The Wall Street Journal, in the person of someone named Stacy Meichtry, tells us, "Long regarded as a hard-liner on religious doctrine, Pope Benedict XVI also is emerging as the pontiff of interchurch, or ecumenical, relations."
What do they mean by "hard-liner", do you suppose?
Oh, I know what it means, someone for whom something is, or nearly, non-negotiable.
But let's be honest, there are implications beyond that, and they are pejorative, the connotation is of an uncompassionate rigidity.
The word is part of the official journalists lexicon of adjectives and nouns to be used to describe the current Pope.
But in the context of "religious doctrine" the word is ludicrous, almost meaningless -- religious doctrine is about revealed truth and the practice of virtue, how could truth and the practice of virtue not be non-negotiable for any Pope, almost any believer?
One, well..... believes one's religious beliefs.
(Excepting always those people who stand up every Sunday and say "We believe.....," but it's not like we really believe it and stuff, ya know?)
Would a journalist use the word "hard-liner" to describe those who hold to other kinds of truth, or believe in other virtues?
Do people IRL describe those with whom they agree thusly?
Are those of us who believe the earth is more or less spherical considered "hard-liners" in our dealings with flat-earthers?
Would a woman ever say, I think it would be wrong to sleep with my sisters' husbands, but I'm not a hard-liner about it?
Of course, those who hold some positions would never be referred to as hard-liners because they don't hold them very strongly, or publicly, or exhibit any zeal to convert others to their positions.
But I think we can agree that marquee-name atheist Christopher Hitchens is not one such, no? neither waffler nor shrinking violet he.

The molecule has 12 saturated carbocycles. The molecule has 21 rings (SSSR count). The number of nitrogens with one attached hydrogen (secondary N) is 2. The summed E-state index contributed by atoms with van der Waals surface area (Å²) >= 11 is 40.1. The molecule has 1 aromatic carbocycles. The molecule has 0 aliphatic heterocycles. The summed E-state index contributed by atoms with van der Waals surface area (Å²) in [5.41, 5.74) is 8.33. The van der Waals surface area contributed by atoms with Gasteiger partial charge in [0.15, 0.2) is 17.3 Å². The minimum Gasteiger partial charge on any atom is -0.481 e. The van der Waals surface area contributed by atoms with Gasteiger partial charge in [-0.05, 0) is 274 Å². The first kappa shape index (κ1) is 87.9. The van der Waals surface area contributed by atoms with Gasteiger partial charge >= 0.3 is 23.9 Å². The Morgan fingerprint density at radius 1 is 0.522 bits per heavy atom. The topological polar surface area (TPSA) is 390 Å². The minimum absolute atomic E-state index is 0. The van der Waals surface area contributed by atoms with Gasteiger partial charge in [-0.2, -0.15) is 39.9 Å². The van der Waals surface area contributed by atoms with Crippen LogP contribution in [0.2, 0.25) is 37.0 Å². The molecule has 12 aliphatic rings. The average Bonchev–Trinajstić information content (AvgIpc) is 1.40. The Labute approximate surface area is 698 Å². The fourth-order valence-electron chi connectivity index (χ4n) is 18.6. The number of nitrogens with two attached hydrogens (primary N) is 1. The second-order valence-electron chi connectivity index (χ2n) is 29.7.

I wonder how often Hitchens is described as a "hard-liner"? or the president of NOW?
To quote the elder sister, Let's look it up, SHALL we?
Let's go a-googling.
The word "hard-liner" itself gets 128,000 hits.
Christopher Hitchens gets 1,300,000; Christopher Hitchens and the expression "hard-liner" gets 810. (1 in 1605)
Benedict XVI gets 3,630,000 hits, add in "hard-liner" and you get 5,720, 1 in every 635.
What does this reflect? that we expect an atheist to have the courage of his convictions, but we are so used to religious leaders who don't that we need to tag those who actually do?
Bringing up the president of NOW turns out to be embarrassing, as I had the wrong name in mind. It was Kim Gandy until recently, now it's Terry O Neill.
Gandy gets 40, 600 hits, + "hard-liner" and you get 194; O'Neil get 47,400, + "hard-liner" gets you 1990.
Of course, just because the phrase appears on a page about a given subject it doesn't follow that it is applied to the subject.
The Dalai Lama, for instance, gets eight and a half million hits, and adding "hard-liner" gets you down to 1,460, but for the first I don't know how many pages, it is always the Chinese Communists or their policies that are described so.
I'd bet no one has ever called the Dalai Lama a hard-liner.
So, does "hard-liner" mean someone who won't budge on a position I don't like, or my editor does not hold, with which a majority of people disagree, or which is politically errant?
A little experiment, one more set of stats, googling for an exact phrase this time, so that we won't pick up pages that refer to someone's opponents as hard-liners, an issue on which we as a nation are almost evenly divided, and the partisans on both sides of which, no one would deny, are passionately convicted:
"pro-abortion hard-liner" 2I'm just sayin'...
"pro-choice hard-liner" 2
"pro-life hard-liner" 2
[Okay, pretty even-handed, wouldn't you say? and then...]
"anti-abortion hard-liner" 87